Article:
I think these steps would make for a reusable setup, rather than having to spend a $1.00 US a sheet for the transparency paper; if you messed up somewhere, the toner is likely easy to remove from the glass (acetone would probably work OK for this job); there are of course more steps doing it this way, so if you had a cheap source for the transparency paper, it wouldn't make sense to do - I haven't had any luck though finding cheap transparency paper for a laser printer.

Do you (or anyone else) think the above steps could work? It seems plausible, based on what I have read; but the proof is in the pudding, so to speak...

:)

its plausible but DAMN, at work we just use transparency film (specialized roll type stuff, but goto office depot for standard letter sized stuff) that can be laser printed

make a light box, exactly as it sounds, or more to the point a high powered UV box either via florescent (like 20$ worth o crap at light bulb depot) or led (which is cool and all but expensive)

print masks and drill and pin them for both sides

if you want to cut stuff just laser print onto cardstock, xacto it out and apply spray paint ;D

You know, I had often noticed these PCBs in UV protection bags, as well as some developer and such, and wondered what UV had to do with PCB making, but now I understand.

Those are whats called positive sensitized boards (I havent yet found negative like what I make). The reason why I like UV better is because it can do some awesome traces that the transfer couldnt do (and the fact that some traces on transfer method can come off). What I do is print a negative in which the lines, wires, etc, are clear not darkened because of the film I use. Say you wanted to duplicate a design: When you use overhead projector paper (I use 3M bought from office supply store) you can use that over and over again. Positive sensitized copper clad is more expensive than just buying copper clad boards. What I did is bought a CRAP load of single sided copper clad off ebay for wayyyy cheap and bought some 3M negative film resist. The cost is probably 30 bux but I can make SEVERAL boards and if I do mess up on a board all I have to do is let it sit in some drainage cleaner and it lifts the film off the board compared to when you use positive sensitized youd throw away the board and start all over on a new one.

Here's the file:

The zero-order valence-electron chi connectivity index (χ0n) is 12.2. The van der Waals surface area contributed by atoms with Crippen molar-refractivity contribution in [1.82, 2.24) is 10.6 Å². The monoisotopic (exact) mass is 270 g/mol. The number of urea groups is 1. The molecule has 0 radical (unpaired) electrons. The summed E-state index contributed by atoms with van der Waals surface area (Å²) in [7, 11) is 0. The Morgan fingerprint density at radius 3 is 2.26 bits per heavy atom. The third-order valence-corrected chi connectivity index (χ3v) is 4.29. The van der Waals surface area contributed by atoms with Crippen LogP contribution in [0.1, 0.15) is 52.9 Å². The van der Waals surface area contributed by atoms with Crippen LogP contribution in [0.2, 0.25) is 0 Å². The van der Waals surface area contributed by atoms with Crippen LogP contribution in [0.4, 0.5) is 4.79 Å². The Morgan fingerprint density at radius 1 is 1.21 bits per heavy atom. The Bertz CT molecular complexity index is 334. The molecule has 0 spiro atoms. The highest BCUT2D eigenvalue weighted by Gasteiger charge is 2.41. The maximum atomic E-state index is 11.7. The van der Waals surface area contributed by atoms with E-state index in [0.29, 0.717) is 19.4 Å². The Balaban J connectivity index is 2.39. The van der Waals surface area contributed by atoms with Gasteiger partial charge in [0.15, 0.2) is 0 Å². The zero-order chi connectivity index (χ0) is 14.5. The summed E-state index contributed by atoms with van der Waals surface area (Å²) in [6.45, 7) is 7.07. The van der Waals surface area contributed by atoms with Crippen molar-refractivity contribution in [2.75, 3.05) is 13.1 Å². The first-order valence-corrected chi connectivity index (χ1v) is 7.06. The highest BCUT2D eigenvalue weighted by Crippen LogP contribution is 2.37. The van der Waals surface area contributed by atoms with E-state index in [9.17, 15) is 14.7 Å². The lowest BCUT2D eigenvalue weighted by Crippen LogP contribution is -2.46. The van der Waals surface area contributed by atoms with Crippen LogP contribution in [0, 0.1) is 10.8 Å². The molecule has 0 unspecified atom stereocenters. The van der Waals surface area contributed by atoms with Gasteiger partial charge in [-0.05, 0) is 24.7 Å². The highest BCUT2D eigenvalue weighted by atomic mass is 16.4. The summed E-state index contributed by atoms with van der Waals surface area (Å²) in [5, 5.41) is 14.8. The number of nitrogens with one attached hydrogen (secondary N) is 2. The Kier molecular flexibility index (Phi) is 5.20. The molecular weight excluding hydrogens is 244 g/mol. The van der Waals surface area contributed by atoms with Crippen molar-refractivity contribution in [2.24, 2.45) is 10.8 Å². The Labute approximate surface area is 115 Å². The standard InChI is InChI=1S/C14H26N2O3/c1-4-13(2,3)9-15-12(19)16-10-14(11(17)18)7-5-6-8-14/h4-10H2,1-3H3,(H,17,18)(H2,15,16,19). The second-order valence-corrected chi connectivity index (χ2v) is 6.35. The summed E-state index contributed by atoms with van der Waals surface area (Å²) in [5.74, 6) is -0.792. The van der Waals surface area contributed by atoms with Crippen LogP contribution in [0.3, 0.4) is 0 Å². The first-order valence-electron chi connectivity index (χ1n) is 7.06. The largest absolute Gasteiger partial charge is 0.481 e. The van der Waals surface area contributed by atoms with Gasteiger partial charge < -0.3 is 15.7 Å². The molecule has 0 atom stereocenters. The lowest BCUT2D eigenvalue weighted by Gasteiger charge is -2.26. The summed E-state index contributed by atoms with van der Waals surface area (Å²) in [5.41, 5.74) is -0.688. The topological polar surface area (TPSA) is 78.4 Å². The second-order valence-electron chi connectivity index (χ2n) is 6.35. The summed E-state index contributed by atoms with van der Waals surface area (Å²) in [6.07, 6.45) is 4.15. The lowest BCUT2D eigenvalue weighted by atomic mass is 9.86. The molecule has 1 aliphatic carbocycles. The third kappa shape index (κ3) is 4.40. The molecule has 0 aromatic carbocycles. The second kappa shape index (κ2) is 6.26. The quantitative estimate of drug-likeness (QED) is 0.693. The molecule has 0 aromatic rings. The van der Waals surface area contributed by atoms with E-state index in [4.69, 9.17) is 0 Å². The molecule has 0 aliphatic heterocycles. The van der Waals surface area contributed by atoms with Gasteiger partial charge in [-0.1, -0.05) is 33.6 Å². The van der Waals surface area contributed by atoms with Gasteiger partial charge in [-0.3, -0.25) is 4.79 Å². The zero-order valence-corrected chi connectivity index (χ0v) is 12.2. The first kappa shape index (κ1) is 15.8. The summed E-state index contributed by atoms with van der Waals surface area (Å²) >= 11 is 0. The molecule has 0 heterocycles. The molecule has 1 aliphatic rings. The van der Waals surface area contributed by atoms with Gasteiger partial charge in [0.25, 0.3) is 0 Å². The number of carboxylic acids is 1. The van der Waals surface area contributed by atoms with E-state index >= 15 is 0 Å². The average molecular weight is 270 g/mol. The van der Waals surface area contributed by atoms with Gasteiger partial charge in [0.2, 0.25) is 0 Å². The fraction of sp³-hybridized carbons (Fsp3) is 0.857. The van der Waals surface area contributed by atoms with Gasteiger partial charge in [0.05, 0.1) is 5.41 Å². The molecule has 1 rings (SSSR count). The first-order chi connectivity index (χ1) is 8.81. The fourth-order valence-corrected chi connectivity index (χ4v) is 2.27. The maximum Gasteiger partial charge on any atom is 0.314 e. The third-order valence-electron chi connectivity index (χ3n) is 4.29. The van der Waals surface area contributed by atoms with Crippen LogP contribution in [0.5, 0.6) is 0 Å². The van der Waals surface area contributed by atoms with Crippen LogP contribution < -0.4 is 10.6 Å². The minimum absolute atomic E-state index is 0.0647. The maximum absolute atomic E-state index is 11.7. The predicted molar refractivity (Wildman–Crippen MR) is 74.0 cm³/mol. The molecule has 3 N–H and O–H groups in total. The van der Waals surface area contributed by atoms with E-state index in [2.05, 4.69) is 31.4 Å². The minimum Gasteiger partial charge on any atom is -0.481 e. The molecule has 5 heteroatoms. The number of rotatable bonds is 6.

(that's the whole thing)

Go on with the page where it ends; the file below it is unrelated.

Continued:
I followed the instructable on the uv led light box. I have enough fiberboard to make about 2 more boxes... If you decided to do this, I could build you one for basically free (I'm a nice guy :P) and just pay for the resistors, glass, leds (you get 200 of them).

I'd have to get some pictures and show you how its made but its almost exactly like the one on instructables and can do double sided boards.

Osgeld:

The reason I don't like the transparency paper method is because it seems extremely expensive, especially if you screw up and don't notice it until you print and align it; at least with glass and paper, you can reprint, wipe the glass with solvent, and try again. I priced some transparency paper (with the idea of making my own laser printed quad-encoders for some slot-type optical sensors I have), and it was running around $1.00 a sheet (for laser printer transparency paper). I just wanted to throw out another option that could be used that was cheaper, if slower.

chris mitchell:

Thanks for the tips and such - I will definitely keep that idea in mind, because I did notice those boards were pretty expensive; using regular PCB material and film resist would definitely be cheaper for prototyping.

I will also keep your offer on the lightbox in mind, though I am pretty handy - I was actually kinda thinking of using cheapo halogen work lamps with their glass plates removed (the plates block UV - you can easily get a "sunburn" from one without them); they do throw off a ton of heat though, so you would have to have fans for that idea. Or, maybe I can find some UV LED "grow panels" on Ebay (or a supplier of 100/200 LEDs and resistors - did that once for some white LEDs, so I have a supplier there - I just don't relish wiring up that many LEDs!).

I am not at the point, yet, of needing to do this - like I said (here, or on another thread), I won't need to until maybe this summer or something. PM me, let me know what you would charge to build one, I will keep it in mind...

Thanks!

:)

yea but you can usually wash toner off with acetone

It took 168 LEDs, Like 56 resistors I think. There are 3 LEDs in a series if I can remember with a limiting resistor. And yes it's bright and you don't want to look in them cause it will burn your eyes. I could cut the fiberboard for you and send that. All you'd need to do is glue the pieces, solder LEDs, install glass and cut some foam. And run a power source to the panels.